The Value of Old Knowledge in the Martial Arts
A couple of weeks ago, I went to Powell’s Book Store, a huge bookstore in Portland that had the biggest martial arts section I’ve ever seen with a variety of new and used books on every topic. I bought half a dozen books, but my most valued find was an old book, The Complete Jujitsuan, that was originally published in 1915.
I am always on the look-out for old martial arts books like that for a variety of reasons. Firstly, they’re interesting to read from a historical perspective. The writings reflect the unique attitudes toward training and combat of the time and place during which it was written. The demonstrators wear clothes that are customary for the era, which can make for differences in movement strategy. The techniques sometimes comprise of different moves or even weapons that have fallen out of favour. And sometimes you find different techniques or ways of applying familiar techniques that are new to you.
Old knowledge has a way of becoming new again. Brazilian Jiu-jitsu lays claim to a wide variety of ground fighting techniques, but many of them are not unique to the style. Many “new” BJJ techniques can be found in old Judo tomes that are no longer in circulation. It’s not that BJJ guys are necessarily copying Judo. Much of the Judo ground game has changed over the decades as the rules of the sport changed to de-emphasize ground fighting. As a result, much of what was once taught as part of the art of Judo has faded into obscurity, limited in appearance to the books that were printed in earlier times when it was more in favour. So many of the ground techniques that appear in BJJ are old Judo techniques that were taught at the time it was introduced in Brazil. (*To be clear, Judo was a “new” name for a lineage of Jiu-jitsu in Japan in the 1910’s and the man who brought the art to Brazil, Mitsyo Maeda, decided to call what he taught “Jiu-jitsu” so as to separate his teachings from Jigoro Kano’s Judo even though his teachings were very much from that lineage.)
Check out Higher Judo Ground Work written by Feldenkreis in the 1952. You can download it here. You’ll notice many techniques in this book look a lot like what is taught in BJJ. This is not to say that BJJ hasn’t evolved the ground game over the decades. It most certainly has with its intense focus on this aspect of fighting. It’s just nice to know the roots of a style.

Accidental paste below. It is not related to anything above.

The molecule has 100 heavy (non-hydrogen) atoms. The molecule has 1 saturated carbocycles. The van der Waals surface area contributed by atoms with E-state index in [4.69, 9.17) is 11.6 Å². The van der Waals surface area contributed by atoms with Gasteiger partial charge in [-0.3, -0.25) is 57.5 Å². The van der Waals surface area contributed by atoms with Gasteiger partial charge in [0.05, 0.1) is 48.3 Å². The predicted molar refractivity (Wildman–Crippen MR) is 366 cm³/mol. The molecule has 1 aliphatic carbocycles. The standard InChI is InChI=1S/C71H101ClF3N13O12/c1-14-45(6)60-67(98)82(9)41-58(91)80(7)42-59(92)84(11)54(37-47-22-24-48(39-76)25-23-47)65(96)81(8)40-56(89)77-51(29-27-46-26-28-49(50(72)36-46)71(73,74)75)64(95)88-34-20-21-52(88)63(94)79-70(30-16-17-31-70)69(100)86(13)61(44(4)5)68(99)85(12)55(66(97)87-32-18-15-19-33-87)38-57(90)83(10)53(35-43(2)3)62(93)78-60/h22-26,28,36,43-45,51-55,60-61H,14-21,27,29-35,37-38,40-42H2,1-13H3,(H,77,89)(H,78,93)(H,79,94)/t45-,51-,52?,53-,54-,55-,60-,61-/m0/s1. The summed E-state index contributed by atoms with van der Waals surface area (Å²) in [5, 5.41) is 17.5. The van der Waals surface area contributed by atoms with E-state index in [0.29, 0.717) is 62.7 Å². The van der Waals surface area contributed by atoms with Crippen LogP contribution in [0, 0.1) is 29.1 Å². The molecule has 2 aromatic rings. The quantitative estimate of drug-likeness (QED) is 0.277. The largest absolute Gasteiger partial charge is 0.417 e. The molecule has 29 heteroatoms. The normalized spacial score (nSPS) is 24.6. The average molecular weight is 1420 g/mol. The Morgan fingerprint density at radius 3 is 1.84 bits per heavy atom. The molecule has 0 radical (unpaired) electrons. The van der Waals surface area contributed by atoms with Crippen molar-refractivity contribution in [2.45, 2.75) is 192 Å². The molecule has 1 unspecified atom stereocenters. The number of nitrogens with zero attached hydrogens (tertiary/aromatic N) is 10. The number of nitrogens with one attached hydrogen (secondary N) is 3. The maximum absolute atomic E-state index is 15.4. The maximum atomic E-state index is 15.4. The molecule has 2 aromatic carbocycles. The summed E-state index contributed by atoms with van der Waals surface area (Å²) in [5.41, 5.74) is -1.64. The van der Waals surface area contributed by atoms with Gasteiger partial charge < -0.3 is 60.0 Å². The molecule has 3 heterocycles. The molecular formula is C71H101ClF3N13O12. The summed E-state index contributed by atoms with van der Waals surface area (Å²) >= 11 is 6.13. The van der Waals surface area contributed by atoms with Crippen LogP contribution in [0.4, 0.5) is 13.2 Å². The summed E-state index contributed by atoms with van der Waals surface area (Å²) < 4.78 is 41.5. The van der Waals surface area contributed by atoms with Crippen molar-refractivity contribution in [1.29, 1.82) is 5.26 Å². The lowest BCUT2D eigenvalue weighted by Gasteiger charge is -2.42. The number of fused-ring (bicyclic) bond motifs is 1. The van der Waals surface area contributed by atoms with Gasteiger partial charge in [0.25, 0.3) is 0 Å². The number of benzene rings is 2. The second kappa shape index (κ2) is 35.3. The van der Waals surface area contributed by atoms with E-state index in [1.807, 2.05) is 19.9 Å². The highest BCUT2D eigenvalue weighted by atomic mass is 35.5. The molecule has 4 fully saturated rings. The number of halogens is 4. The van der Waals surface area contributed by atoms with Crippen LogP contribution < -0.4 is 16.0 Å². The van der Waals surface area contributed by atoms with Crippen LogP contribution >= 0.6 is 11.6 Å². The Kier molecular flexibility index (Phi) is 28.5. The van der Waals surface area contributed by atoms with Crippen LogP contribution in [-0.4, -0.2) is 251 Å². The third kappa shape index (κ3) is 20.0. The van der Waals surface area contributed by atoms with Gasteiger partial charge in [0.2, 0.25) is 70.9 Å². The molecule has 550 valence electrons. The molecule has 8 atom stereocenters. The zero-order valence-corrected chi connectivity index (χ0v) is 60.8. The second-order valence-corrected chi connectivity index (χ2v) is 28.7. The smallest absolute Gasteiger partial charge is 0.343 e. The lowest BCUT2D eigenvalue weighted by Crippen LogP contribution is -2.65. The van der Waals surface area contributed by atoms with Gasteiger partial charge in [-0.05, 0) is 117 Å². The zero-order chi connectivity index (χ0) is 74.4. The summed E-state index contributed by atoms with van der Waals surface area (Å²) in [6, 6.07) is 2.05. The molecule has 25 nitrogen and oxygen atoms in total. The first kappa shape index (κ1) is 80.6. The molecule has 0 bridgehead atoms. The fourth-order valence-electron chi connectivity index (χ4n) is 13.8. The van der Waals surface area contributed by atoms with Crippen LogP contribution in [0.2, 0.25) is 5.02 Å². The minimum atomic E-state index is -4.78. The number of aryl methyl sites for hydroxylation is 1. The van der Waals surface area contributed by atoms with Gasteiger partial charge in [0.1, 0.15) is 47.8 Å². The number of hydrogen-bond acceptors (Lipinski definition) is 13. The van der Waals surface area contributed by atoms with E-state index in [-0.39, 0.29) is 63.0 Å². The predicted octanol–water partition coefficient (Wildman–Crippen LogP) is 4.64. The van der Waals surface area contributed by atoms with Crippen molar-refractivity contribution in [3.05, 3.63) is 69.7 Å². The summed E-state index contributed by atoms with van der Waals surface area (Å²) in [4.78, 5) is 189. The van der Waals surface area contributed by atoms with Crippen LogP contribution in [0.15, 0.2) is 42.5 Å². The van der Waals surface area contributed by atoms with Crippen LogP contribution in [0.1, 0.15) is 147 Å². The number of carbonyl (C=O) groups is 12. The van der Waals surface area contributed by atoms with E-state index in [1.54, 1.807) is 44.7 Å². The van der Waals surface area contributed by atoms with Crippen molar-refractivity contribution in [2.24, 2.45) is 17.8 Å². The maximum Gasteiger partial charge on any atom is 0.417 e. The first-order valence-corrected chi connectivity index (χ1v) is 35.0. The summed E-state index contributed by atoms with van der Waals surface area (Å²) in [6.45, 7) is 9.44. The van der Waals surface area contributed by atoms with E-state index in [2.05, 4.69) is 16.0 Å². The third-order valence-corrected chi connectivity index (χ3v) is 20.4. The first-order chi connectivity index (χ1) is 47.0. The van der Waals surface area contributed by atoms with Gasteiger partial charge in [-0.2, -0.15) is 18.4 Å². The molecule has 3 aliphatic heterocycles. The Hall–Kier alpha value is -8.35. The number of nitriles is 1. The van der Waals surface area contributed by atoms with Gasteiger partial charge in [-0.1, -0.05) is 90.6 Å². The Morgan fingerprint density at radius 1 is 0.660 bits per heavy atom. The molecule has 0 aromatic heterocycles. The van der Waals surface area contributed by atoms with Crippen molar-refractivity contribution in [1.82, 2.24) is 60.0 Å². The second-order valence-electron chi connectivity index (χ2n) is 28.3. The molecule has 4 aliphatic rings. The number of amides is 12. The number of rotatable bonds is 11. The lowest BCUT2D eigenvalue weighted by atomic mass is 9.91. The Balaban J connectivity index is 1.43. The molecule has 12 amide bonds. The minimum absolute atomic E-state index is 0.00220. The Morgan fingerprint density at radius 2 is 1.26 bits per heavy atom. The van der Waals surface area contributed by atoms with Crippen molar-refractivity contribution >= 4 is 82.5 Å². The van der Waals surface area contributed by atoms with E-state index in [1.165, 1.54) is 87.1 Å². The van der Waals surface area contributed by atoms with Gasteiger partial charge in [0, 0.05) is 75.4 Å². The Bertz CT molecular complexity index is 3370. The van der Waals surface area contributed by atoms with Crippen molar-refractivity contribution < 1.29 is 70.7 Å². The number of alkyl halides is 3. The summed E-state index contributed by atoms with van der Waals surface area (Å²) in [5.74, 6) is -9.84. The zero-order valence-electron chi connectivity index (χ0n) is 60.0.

Originally printed in 1912, it offers some of the history of the style as it developed in England. Everyone has old school moustaches and trains in gis with short pants, very different from the gis worn by BJJ and Judo practitioners these days. While the photography is less than ideal, as would be expected for the era, I found some interesting techniques I intend to experiment with.
Handbook of Self-Defense for Law Enforcement Officers
This is a booked I picked up at a used book store last year. Written in 1955, the demonstrators wear suits and fedoras, which makes sense from a self-defense point of view as that is what you would likely end up having to defend yourself in, cop or civilian. The book also includes a information on the use and defense against old school weapons like the blackjack and the 50s style police club.
I have other books like this, and will keep expanding my collection as long as I keep finding these types of books. Printed books are starting to fade as a medium, so I want to get as much of this old knowledge as possible before everything goes digital.
Do you have any old school martial arts books you would recommend for my collection? If so, let me know in the comments so I can keep an eye out for them.
5 thoughts on “The Value of Old Knowledge in the Martial Arts”
Excellent post! I’m envious that you were able to visit that particular bookstore. I, too, head straight for the martial arts section of any bookstore I enter. 🙂 I have a limited budget when it comes to purchasing old texts or reprints of old texts. Reading your post has given me a kick in the pants regarding old knowledge. I do have two great re-prints of the following (and I assume that you have these two in your collection):
(1) The Complete Kano Jiu-Jitsu (Judo) By H. Irving Hancock and Katukama Higashi. Dover Books. Originally published in 1905. Great pics.
(2) Jiu Jitsu Combat Tricks by H. Irving Hancock. Published in 1904. Reprint by Dragon Associates, Inc.
Besides the books mentioned in your blog entry, what other early 20th century books do you have?
I’ve got a few books from mid last century. Kyozo Mifune’s Canon of Judo, and two Bruce Tegner books, Nerve Centers & Pressure Points, and Complete Book of Self-Defense from the 60s. Wish I had more of those earlier tomes, like the ones you have! 🙂 I’m always on the lookout though.
Years ago I picked up _Dynamic Karate_ by M. Nakayama, which was first published in 1966, at the Strand Bookstore in NYC. I don’t know if the Strand is still around, but I imagine it is/was somewhat comparable to Powell’s. _Dynamic Karate_ has great photographs. It has action shots from tournaments in Japan in the early 1960s; lots of photos of techniques, step-by-step; and some psychedelic-looking ones where they superimpose an arm or a leg at five or six different stages in executing the technique but the rest of the body is kept at the beginning stage. Yeah, it’s fun to look at old martial arts books.
I have a copy of ‘The complete Kano Jiu-Jitsu’ by Irving Hancock and Katukama Higashi. The Shiatsu-like techniques at the back of the book are fascinating, as are the incredible array of techniques, many of which are no longer practised. When you read terms like jiudo for judo, you get the feeling you are privy to an important moment in the development of a new sport.
Check out the lathi drill (baton drill) book of the 18th century by Mr. Godwin, you may find it interesting.